Theresa May will today urge stronger cooperation between governments and tech companies to stop terrorists from being able to ‘broadcast their atrocities in real time’ on the internet.
In her intervention at the G20 Summit’s session on Innovation, Digital Economy and Artificial Intelligence, the Prime Minister will say that governments need to learn lessons from previous attacks, including the Christchurch shootings.
She will urge close collaboration between Government security officials and social media and technology companies to prevent terrorist exploitation of the internet.
The PM will highlight a new crisis response mechanism which is being developed by technology companies and supported by the UK and others as part of the Christchurch Call.
This will ensure that companies have established networks of “online first responders”, who are directly linked to those at the heart of international governments’ Counter-Terrorism units and law enforcement agencies.
These connections will allow companies to more rapidly stop the spread of terrorist or violent extremist content following any attack in coordination with each other.
The crisis hotline would be used, for example, to share “digital fingerprints” which allow companies to prevent the re-upload of existing terrorist content on to their platforms.
The PM will also stress the need for continued development of technology to address terrorists’ abuse of live-streaming, which has a devastating impact on victims’ families and communities.
Prime Minister Theresa May is expected to say:
We should do all we can to bring the best minds together across industry to develop technology to tackle the misuse of live-streaming. We’ve seen the damage when terrorists can advertise into people’s homes - now we mustn’t let them broadcast their atrocities in real time.
The PM will say that, most urgently, governments and industry must work quickly to establish the crisis response mechanism - building on what was started through the Global Internet Forum to Counter-Terrorism.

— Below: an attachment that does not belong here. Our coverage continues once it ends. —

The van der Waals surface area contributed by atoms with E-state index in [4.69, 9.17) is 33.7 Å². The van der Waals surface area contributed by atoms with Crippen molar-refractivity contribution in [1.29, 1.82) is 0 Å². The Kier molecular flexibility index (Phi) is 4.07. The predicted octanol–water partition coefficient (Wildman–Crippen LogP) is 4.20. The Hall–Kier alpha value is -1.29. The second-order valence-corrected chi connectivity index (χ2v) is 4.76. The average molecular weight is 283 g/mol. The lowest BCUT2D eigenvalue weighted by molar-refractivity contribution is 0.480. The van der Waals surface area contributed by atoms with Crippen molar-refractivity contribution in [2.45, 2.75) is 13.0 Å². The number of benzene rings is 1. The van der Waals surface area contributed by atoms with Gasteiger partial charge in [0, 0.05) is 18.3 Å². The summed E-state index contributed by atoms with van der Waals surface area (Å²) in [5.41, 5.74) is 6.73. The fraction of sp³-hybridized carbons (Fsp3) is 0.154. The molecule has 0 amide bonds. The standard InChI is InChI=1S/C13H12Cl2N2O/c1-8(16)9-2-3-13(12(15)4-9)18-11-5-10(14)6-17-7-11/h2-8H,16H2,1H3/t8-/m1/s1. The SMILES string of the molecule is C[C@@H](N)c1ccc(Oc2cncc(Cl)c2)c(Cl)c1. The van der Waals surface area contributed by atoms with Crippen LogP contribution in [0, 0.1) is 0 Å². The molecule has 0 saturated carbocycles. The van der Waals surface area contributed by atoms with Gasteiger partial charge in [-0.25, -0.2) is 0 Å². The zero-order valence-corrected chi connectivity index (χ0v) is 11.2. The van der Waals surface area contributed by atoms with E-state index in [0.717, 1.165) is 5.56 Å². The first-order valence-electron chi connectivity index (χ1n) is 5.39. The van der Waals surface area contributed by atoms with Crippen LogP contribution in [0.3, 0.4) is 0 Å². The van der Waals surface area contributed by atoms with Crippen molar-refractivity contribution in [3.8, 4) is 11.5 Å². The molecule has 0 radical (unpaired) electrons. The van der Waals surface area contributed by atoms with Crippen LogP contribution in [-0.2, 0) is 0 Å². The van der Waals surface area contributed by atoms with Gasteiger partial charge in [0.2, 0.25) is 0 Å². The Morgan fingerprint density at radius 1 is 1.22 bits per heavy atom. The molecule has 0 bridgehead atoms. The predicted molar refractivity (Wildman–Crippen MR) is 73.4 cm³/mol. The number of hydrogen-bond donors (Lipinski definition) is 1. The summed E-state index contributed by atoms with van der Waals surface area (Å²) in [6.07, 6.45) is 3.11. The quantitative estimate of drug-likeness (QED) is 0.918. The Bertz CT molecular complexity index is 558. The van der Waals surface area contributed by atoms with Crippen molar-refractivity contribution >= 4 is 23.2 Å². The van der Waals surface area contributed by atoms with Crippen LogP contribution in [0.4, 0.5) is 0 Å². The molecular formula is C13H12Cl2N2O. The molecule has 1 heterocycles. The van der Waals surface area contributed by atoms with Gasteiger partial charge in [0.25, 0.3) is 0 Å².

GIFCT was created in the aftermath of the Westminster terror attack. The companies involved - Facebook, Google, Twitter and Microsoft - are already making use of technology to automatically remove terrorist propaganda.
GIFCT has already worked with over 100 smaller platforms. The PM will say we now need to see tools and expertise being shared with others to build the capacity of industry to tackle terrorist content online.
The Prime Minister is expected to say:
There are no easy answers but I am sure that by combining different methodologies to detect illegal and harmful content we will be able to find an approach that severely limits terrorists ability to live-stream. In the UK we are encouraging social media companies to develop these techniques at pace. Others should do the same.
The Prime Minister’s intervention at the G20 will build on the “Christchurch Call To Action”, which world leaders signed at the Online Extremism Summit in Paris earlier this year.
The 1.5 million copies of the video of the sickening Christchurch attacks had been removed by Facebook, but could still be found on YouTube for as long as eight hours after it was first posted. Similarly, the 2017 attacks in the UK exposed gaps in our response and underlined the need to rapidly address this issue.